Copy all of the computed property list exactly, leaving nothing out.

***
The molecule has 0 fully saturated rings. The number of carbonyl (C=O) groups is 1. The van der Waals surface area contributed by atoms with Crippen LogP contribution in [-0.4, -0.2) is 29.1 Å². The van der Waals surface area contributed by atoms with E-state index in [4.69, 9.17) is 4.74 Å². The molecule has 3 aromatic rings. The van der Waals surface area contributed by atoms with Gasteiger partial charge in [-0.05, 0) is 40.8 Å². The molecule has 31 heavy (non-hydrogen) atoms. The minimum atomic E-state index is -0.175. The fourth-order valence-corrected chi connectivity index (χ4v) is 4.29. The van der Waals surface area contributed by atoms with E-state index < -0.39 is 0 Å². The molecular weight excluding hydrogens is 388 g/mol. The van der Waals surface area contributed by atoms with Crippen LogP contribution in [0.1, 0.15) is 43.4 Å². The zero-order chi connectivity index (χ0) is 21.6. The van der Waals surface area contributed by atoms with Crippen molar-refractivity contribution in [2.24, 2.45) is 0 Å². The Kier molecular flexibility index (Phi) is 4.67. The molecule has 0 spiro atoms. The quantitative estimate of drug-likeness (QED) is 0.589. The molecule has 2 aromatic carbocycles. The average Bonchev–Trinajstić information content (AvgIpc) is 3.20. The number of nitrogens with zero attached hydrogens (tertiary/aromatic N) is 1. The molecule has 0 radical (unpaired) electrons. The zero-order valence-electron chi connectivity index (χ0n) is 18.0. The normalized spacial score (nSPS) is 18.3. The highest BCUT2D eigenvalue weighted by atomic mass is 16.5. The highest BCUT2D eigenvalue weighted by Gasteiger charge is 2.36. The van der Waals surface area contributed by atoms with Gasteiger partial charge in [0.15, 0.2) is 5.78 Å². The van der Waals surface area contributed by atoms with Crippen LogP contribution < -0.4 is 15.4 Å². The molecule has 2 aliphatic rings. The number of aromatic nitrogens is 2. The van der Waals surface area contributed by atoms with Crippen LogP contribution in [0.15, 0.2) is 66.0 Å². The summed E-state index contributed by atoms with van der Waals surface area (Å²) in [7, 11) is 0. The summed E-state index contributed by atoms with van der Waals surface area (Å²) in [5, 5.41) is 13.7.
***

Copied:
The molecule has 0 fully saturated rings. The number of carbonyl (C=O) groups is 1. The van der Waals surface area contributed by atoms with Crippen LogP contribution in [-0.4, -0.2) is 29.1 Å². The van der Waals surface area contributed by atoms with E-state index in [4.69, 9.17) is 4.74 Å². The molecule has 3 aromatic rings. The van der Waals surface area contributed by atoms with Gasteiger partial charge in [-0.05, 0) is 40.8 Å². The molecule has 31 heavy (non-hydrogen) atoms. The minimum atomic E-state index is -0.175. The fourth-order valence-corrected chi connectivity index (χ4v) is 4.29. The van der Waals surface area contributed by atoms with E-state index < -0.39 is 0 Å². The molecular weight excluding hydrogens is 388 g/mol. The van der Waals surface area contributed by atoms with Crippen LogP contribution in [0.1, 0.15) is 43.4 Å². The zero-order chi connectivity index (χ0) is 21.6. The van der Waals surface area contributed by atoms with Crippen molar-refractivity contribution in [2.24, 2.45) is 0 Å². The Kier molecular flexibility index (Phi) is 4.67. The molecule has 0 spiro atoms. The quantitative estimate of drug-likeness (QED) is 0.589. The molecule has 2 aromatic carbocycles. The average Bonchev–Trinajstić information content (AvgIpc) is 3.20. The number of nitrogens with zero attached hydrogens (tertiary/aromatic N) is 1. The molecule has 0 radical (unpaired) electrons. The zero-order valence-electron chi connectivity index (χ0n) is 18.0. The normalized spacial score (nSPS) is 18.3. The highest BCUT2D eigenvalue weighted by atomic mass is 16.5. The highest BCUT2D eigenvalue weighted by Gasteiger charge is 2.36. The van der Waals surface area contributed by atoms with Gasteiger partial charge in [0.15, 0.2) is 5.78 Å². The van der Waals surface area contributed by atoms with Crippen LogP contribution < -0.4 is 15.4 Å². The molecule has 2 aliphatic rings. The number of aromatic nitrogens is 2. The van der Waals surface area contributed by atoms with Crippen LogP contribution in [0.15, 0.2) is 66.0 Å². The summed E-state index contributed by atoms with van der Waals surface area (Å²) in [7, 11) is 0. The summed E-state index contributed by atoms with van der Waals surface area (Å²) in [5, 5.41) is 13.7.